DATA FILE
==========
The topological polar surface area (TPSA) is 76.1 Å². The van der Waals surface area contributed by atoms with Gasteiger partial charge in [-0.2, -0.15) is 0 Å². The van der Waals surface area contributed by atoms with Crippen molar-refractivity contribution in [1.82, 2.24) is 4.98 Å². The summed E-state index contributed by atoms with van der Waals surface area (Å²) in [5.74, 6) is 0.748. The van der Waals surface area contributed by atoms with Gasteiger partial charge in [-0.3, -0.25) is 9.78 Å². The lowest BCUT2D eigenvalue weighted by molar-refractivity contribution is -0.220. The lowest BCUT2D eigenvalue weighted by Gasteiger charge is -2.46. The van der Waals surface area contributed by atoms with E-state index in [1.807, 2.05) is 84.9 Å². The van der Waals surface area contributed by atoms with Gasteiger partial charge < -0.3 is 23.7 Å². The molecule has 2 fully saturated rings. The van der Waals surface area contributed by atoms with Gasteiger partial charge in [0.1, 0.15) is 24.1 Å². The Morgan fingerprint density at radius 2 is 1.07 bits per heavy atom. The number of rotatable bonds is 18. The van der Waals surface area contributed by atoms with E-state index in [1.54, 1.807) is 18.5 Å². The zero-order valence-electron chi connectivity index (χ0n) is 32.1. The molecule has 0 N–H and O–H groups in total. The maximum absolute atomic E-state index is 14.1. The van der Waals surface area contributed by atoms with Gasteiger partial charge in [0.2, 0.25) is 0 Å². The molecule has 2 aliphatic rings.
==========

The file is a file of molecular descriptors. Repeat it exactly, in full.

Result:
The topological polar surface area (TPSA) is 76.1 Å². The van der Waals surface area contributed by atoms with Gasteiger partial charge in [-0.2, -0.15) is 0 Å². The van der Waals surface area contributed by atoms with Crippen molar-refractivity contribution in [1.82, 2.24) is 4.98 Å². The summed E-state index contributed by atoms with van der Waals surface area (Å²) in [5.74, 6) is 0.748. The van der Waals surface area contributed by atoms with Gasteiger partial charge in [-0.3, -0.25) is 9.78 Å². The lowest BCUT2D eigenvalue weighted by molar-refractivity contribution is -0.220. The lowest BCUT2D eigenvalue weighted by Gasteiger charge is -2.46. The van der Waals surface area contributed by atoms with E-state index in [1.807, 2.05) is 84.9 Å². The van der Waals surface area contributed by atoms with Gasteiger partial charge < -0.3 is 23.7 Å². The molecule has 2 fully saturated rings. The van der Waals surface area contributed by atoms with Gasteiger partial charge in [0.1, 0.15) is 24.1 Å². The Morgan fingerprint density at radius 2 is 1.07 bits per heavy atom. The number of rotatable bonds is 18. The van der Waals surface area contributed by atoms with E-state index in [1.54, 1.807) is 18.5 Å². The zero-order valence-electron chi connectivity index (χ0n) is 32.1. The molecule has 0 N–H and O–H groups in total. The maximum absolute atomic E-state index is 14.1. The van der Waals surface area contributed by atoms with Gasteiger partial charge in [0.2, 0.25) is 0 Å². The molecule has 2 aliphatic rings.